As this is based on oral tradition, it is difficult to know how old this story is, but it sounds very similar to events narrated in the First Book of Enoch, elaborating the beginning of Chapter 6 of the Bible's Book of Genesis. In the Hebrew text of Genesis, we are told that in the world’s early days benê ha-elohîm married and got children upon benoṯ ha-adam. These terms are variously translated and it is debated what exactly they mean. Benê ha-elohîm can be translated "Sons of God" or "sons of the gods," while benoṯ ha-adam literally means "daughters of [the] Adam" or "daughters of the Human" and is often rendered as "daughters of men."

The text also says that in the days that these marriages occurred there were the Nephilim on the earth or in the land. It is also debated what Nephilim actually means but in the Ancient Greek version of Genesis it is translated gigantes, which is typically rendered into English as "giants." 1 Enoch and the Book of Jubilees (which are considered to be apocryphal by most Jewish and Christian groups, although they are in the Biblical canon of the East African Tewahedo Churches) definitely follow this interpretation.

In 1 Enoch these giants are the children of a group of two hundred celestial beings, "angels," called the Watchers, who descend from the sky to the earth in order to consort with human women. Their monstrous offspring consume the beasts and the birds before becoming man-eaters and finally turning on one other. In response to their violence God deluges the entire earth to wipe them out.

Modern scholars date 1 Enoch to the 300s BC at the earliest. According to Tewahedo Church tradition, however, the book was actually written by Enoch, an early descendant of the first man Adam, and, according to the narrative, Enoch was born when Adam was still alive, which would make this text at least about as old as the Mahābhārata is claimed to be, if not more so.


(... and a few more giants)

If we cannot count humanoid giants as monsters then there are a few potential candidates attested starting around the turn of the 1st millennia BC & AD. In this time the Roman writers Ovid and Hyginus both make mention of Khrysomallos [Chrysomallus], the winged, talking ram whose golden fleece became the objective of the mission of the Argonauts about a generation after Khrysomallos’ death. Khrysomallos was the offspring of Poseidon [or rather Neptunus as he was known to the Romans] by a princess named Theophane. Poseidon/Neptunus had transformed Theophane into a ewe and himself into a ram while conceiving Khrysomallos. This ram occurs as early as the Catalogue of Women, but the most ancient surviving mentions of his origin seem to be in Ovid’s Metamorphoses and Hyginus’ Fabulae.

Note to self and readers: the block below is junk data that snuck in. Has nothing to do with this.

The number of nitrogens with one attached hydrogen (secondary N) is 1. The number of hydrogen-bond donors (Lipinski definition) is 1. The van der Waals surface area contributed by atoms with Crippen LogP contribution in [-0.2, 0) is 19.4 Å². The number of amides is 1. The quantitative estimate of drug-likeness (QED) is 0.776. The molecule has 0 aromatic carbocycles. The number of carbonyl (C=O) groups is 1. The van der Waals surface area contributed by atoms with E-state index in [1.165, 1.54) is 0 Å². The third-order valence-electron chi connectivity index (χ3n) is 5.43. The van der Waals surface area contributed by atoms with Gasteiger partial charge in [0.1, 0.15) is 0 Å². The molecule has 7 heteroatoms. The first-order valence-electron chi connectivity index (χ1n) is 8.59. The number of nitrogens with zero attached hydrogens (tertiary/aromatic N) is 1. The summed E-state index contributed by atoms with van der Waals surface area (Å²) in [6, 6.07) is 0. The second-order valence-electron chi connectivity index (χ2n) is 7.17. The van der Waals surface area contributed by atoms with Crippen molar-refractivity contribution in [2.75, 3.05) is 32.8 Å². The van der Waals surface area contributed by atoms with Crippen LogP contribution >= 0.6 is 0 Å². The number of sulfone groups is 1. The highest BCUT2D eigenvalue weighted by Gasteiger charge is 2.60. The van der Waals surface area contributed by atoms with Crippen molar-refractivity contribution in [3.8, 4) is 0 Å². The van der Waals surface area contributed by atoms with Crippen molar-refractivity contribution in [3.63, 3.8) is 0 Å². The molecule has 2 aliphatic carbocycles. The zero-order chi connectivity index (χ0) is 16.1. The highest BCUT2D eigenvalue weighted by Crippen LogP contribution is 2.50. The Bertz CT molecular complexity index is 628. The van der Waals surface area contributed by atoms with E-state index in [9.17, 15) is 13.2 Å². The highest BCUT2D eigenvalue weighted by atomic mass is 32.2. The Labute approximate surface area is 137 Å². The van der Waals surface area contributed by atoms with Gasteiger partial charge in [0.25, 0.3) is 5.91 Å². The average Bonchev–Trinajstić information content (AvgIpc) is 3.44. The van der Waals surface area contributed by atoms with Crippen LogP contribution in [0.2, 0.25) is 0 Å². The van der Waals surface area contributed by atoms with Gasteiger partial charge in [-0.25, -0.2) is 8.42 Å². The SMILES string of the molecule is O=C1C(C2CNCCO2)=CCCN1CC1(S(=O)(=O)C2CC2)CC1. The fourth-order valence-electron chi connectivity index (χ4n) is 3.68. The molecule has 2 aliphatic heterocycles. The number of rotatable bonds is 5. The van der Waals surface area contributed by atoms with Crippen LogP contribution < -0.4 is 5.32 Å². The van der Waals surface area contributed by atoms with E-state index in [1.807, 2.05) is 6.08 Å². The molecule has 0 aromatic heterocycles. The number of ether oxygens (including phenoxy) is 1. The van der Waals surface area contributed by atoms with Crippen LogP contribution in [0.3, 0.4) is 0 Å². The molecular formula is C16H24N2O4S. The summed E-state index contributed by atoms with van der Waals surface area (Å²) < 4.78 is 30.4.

But perhaps a golden, winged, talking ram doesn’t sound very monstrous, in which case then the next timeframe in view might be the 100s AD, during which I can think of three options.

Erikhthonios [Erichthonius] was an early king of Athens and an ancestor of Theseus. He is very strangely described as either a dragon or a snake, or parts of his body sported the features of these reptilian creatures. Either his lower half was that of a snake or he had a snake’s tail with reptilian feet. Hyginus makes him sound pretty much like one of the Gigantes [Giants] who fought against the gods: the feet of these Gigantes were snakes. In order to hide his lower extremities, Hyginus says in his Poetica Astronomica, King Erikhthonios invented the four-horse chariot. The most common version of his parentage says that the king was the son of Gaia by the fire-god Hephaistos. According to Apollodorus, however, “Some say that this Erikhthonios was a son of Hephaistos and Atthis, daughter of Kranaos [Cranaus].” Kranaos was one of Erikhthonos’ predecessors on the throne of Athens.

The Seirenes [Sirens] are the famous part-bird monster sea-nymphs who feature as alluring songstresses in the Odyssey and in the story of the Argonauts. One of the Muses, either Terpsikhore or Melpomene, is usually said to be their mother, with the Aitolian river-god Akhelous [Achelous] as the father. Once again, however, Apollodorus records an alternate parentage in which the Aitolian princess Sterope, a daughter of Porthaon and Euryte and sister of King Oineus [Oeneus], is the mother.

Agrios and Oreios were a pair of man-eaters: grizzly bestial giants whose father was a bear. Their origin is quite similar to that of the Minotaur, except that their mother Polyphonte was much more human than Pasiphae. Polyphonte’s father was a man named Hipponoüs. Her mother Thrassa was the daughter of Ares by Teirene, a nymph of the Thracian River Strymon. The story of Agrios and Oreios is recorded by Antoninus Liberalis, whose work, entitled Metamorphoses, is thought to have been written sometime between 100 and 300 AD.